How A Pro-Hezbollah Lebanese Journalist Became A Target Of Hezbollah

AA | Kassem Kassie/Facebook

During a now-deleted televised interview on Amal Movement’s NBN, Kassem Kassir, a Lebanese journalist/analyst with close ties to Hezbollah, pointed out two key problems the organization must solve.

His remarks were met with heavy backlash from Hezbollah supporters and he was reportedly forced to make a public apology after.

What did he say that was deemed so bad?

The New York Times

According to Kassem, the first issue Hezbollah must solve, “is its relationship with Iran. It must turn into a Lebanese party,” he said, “it cannot continue to say, ‘I am at the command of the Wali al-Faqih.'”

Wilayat al-Faqih is a political theory in Shia Islam that grants a jurist custodianship over people, i.e. it gives one person supreme leadership of the government, such as in Iran with Ayatollah Khomeini being the Wali.

Hence, what Kassem meant to say is that Hezbollah needs to tend to Lebanon’s commands and needs, and not Iran’s.

The second key problem in his perspective that Hezbollah is up against and must solve “is the issue of resistance, as the party cannot continue its resistance alone, but rather it must be part of a [Lebanese] national defense strategy,” Kassem noted.

The oppression of free thought

Kassem’s critique was met with fierce backlash from Hezbollah supporters, most of them equating his comments to treason like it’s always the case when any Lebanese disagrees with the party or its actions.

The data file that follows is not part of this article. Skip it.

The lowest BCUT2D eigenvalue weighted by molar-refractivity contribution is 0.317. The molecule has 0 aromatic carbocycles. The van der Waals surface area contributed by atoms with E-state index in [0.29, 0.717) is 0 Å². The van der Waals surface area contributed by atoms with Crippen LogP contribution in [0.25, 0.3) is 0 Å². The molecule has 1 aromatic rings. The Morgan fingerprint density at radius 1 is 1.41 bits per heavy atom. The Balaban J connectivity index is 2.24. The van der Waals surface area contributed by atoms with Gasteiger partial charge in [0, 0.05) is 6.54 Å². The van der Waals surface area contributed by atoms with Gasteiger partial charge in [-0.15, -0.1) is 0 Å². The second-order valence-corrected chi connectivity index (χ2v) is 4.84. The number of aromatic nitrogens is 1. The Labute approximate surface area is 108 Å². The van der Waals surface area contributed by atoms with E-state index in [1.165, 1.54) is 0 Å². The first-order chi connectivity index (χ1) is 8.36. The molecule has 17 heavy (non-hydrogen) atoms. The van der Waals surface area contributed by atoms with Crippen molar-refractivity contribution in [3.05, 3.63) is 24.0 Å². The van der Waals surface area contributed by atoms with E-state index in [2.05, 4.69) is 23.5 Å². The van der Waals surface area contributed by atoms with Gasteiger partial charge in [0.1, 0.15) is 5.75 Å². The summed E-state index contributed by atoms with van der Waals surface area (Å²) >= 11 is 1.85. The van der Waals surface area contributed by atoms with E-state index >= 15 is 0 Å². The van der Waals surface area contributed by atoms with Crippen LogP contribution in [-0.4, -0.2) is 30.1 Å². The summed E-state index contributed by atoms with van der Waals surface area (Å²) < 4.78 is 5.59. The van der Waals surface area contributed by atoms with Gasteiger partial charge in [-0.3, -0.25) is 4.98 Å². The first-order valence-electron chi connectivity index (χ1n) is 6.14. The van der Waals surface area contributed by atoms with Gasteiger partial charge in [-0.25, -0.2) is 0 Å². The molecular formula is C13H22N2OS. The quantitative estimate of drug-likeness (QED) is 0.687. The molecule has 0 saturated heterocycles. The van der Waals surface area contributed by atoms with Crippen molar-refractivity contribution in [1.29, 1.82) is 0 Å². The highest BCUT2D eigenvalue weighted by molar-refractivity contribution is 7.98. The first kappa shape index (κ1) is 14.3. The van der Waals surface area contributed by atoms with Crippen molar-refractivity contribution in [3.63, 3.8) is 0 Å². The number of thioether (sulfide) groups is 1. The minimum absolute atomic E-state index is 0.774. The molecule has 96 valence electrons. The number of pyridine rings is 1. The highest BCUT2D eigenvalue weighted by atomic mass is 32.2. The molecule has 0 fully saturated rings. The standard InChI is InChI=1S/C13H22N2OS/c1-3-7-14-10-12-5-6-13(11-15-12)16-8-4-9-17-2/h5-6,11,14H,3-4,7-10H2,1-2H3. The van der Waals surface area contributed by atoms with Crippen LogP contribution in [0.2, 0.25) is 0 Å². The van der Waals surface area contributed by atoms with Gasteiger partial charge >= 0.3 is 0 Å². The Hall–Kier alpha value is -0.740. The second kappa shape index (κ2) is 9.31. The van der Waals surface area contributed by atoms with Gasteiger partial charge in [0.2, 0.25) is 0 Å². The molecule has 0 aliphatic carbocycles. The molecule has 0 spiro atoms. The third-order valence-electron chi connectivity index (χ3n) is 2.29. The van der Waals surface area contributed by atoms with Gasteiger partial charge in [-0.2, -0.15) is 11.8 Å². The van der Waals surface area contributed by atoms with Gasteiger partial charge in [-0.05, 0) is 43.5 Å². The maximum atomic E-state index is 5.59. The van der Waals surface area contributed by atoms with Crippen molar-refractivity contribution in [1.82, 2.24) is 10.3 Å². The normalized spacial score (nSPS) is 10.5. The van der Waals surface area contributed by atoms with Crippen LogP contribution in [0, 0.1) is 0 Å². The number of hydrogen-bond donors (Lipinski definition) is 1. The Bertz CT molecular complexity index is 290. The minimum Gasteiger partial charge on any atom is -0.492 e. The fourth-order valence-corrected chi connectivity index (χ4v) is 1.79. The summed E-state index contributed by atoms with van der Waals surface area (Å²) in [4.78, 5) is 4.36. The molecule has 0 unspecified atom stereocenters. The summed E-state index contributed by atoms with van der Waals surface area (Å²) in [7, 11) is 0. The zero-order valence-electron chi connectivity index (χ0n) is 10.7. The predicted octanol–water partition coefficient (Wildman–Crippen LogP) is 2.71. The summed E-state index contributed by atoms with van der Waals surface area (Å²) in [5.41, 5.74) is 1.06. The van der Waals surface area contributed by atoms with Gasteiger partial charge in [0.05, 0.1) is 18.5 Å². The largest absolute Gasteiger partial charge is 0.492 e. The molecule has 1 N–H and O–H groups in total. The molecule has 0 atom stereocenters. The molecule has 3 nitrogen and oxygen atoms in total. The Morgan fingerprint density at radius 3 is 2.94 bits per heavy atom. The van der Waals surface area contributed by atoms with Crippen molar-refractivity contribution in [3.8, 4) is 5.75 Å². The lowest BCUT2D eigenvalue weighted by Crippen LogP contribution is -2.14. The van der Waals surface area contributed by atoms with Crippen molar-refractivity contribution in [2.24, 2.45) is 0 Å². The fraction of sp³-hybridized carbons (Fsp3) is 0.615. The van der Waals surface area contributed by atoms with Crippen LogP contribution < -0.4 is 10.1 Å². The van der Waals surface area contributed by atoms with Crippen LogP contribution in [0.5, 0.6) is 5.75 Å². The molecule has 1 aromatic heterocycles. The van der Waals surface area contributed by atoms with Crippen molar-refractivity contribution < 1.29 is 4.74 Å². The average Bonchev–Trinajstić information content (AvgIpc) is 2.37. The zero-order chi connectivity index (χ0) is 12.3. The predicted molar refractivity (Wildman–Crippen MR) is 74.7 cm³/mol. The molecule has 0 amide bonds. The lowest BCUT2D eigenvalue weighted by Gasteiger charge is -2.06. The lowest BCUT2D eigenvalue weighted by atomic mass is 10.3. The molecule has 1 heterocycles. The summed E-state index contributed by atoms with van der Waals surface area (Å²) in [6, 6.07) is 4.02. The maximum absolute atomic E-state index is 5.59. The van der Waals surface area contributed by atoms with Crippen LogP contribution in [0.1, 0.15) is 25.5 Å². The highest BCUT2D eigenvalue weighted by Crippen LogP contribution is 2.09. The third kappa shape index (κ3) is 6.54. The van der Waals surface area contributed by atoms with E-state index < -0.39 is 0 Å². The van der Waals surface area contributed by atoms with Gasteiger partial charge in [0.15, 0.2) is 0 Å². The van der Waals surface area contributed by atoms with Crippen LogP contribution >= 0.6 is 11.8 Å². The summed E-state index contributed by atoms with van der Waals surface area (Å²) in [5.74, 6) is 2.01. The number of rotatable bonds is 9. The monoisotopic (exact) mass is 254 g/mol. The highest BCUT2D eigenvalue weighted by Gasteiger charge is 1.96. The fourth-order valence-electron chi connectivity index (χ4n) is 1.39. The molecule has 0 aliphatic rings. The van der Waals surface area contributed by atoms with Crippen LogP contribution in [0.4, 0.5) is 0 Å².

In this case, Kassem being a known pro-Hezbollah, the offense against him was even fiercer. For the backlash he received, one would think that he was siding with Israel against the party or worst. Yet all that he did was to speak his opinion as a political analyst on the obvious reality.

Lebanese journalist Diana Moukalled remarked, “Hezbollah tolerates Israel itself, but not its sectarian critics.”

That’s because internal criticism is a threat far greater than anyone’s worst enemy.

For Hezbollah, it shows that people inside the organization and its supporters are beginning to disagree with the current leadership style.

It could also be proof of what has been suspected for a while now that Hezbollah’s grip on its own community is not as strong as it used to be.

Kassem’s case is not the first that sees journalists targeted by Hezbollah supporters, especially Shia journalists, who rightfully distinguish between their religion or ideology and the Hezbollah party and its politics.

Anadolu Agency

Among Lebanese journalists who have been a target of offenses by Hezbollah members and supporters, for doing their jobs honestly, are Luna Safwan, Dima Sadek, Layal Al-Ekhtiar, Rabih Chantaf, Rabih Tlais, and Nawal Berry.

International lawyer Rindala Beydoun responded to the attacks on Kassem, saying in a tweet: “Enough claims of betraying and deceiving. Enough monopolizing and intimidating the other Shiite voice.”

“Yes, what Kassem Kassir said expresses an opinion of a significant segment of Lebanese Shiite. Shiite thought is the thought of reason, logic, openness, and pluralism. We did not stray away!!” she noted, calling for a dialogue on rational foundations based on acceptance of the other’s opinion.

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